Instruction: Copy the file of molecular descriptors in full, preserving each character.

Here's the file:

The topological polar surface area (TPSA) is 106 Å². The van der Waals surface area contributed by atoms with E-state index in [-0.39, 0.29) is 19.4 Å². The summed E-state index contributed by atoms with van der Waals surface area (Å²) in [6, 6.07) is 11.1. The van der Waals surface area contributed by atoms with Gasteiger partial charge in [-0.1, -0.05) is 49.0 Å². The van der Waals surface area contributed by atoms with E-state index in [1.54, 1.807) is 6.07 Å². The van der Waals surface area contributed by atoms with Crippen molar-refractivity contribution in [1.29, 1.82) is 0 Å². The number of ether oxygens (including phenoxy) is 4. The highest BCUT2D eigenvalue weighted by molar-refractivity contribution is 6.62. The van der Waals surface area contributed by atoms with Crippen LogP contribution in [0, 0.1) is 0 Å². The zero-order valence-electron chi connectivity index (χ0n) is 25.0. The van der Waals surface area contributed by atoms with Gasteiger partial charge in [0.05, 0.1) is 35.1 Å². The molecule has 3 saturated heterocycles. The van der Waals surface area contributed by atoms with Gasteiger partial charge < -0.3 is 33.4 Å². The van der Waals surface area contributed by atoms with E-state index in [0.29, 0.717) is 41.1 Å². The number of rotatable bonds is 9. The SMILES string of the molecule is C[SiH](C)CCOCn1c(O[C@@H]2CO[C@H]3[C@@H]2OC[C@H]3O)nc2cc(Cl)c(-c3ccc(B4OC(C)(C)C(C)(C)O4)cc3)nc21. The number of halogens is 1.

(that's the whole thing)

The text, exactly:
The topological polar surface area (TPSA) is 106 Å². The van der Waals surface area contributed by atoms with E-state index in [-0.39, 0.29) is 19.4 Å². The summed E-state index contributed by atoms with van der Waals surface area (Å²) in [6, 6.07) is 11.1. The van der Waals surface area contributed by atoms with Gasteiger partial charge in [-0.1, -0.05) is 49.0 Å². The van der Waals surface area contributed by atoms with E-state index in [1.54, 1.807) is 6.07 Å². The van der Waals surface area contributed by atoms with Crippen molar-refractivity contribution in [1.29, 1.82) is 0 Å². The number of ether oxygens (including phenoxy) is 4. The highest BCUT2D eigenvalue weighted by molar-refractivity contribution is 6.62. The van der Waals surface area contributed by atoms with Crippen LogP contribution in [0, 0.1) is 0 Å². The zero-order valence-electron chi connectivity index (χ0n) is 25.0. The van der Waals surface area contributed by atoms with Gasteiger partial charge in [0.05, 0.1) is 35.1 Å². The molecule has 3 saturated heterocycles. The van der Waals surface area contributed by atoms with Gasteiger partial charge < -0.3 is 33.4 Å². The van der Waals surface area contributed by atoms with E-state index in [0.29, 0.717) is 41.1 Å². The number of rotatable bonds is 9. The SMILES string of the molecule is C[SiH](C)CCOCn1c(O[C@@H]2CO[C@H]3[C@@H]2OC[C@H]3O)nc2cc(Cl)c(-c3ccc(B4OC(C)(C)C(C)(C)O4)cc3)nc21. The number of halogens is 1.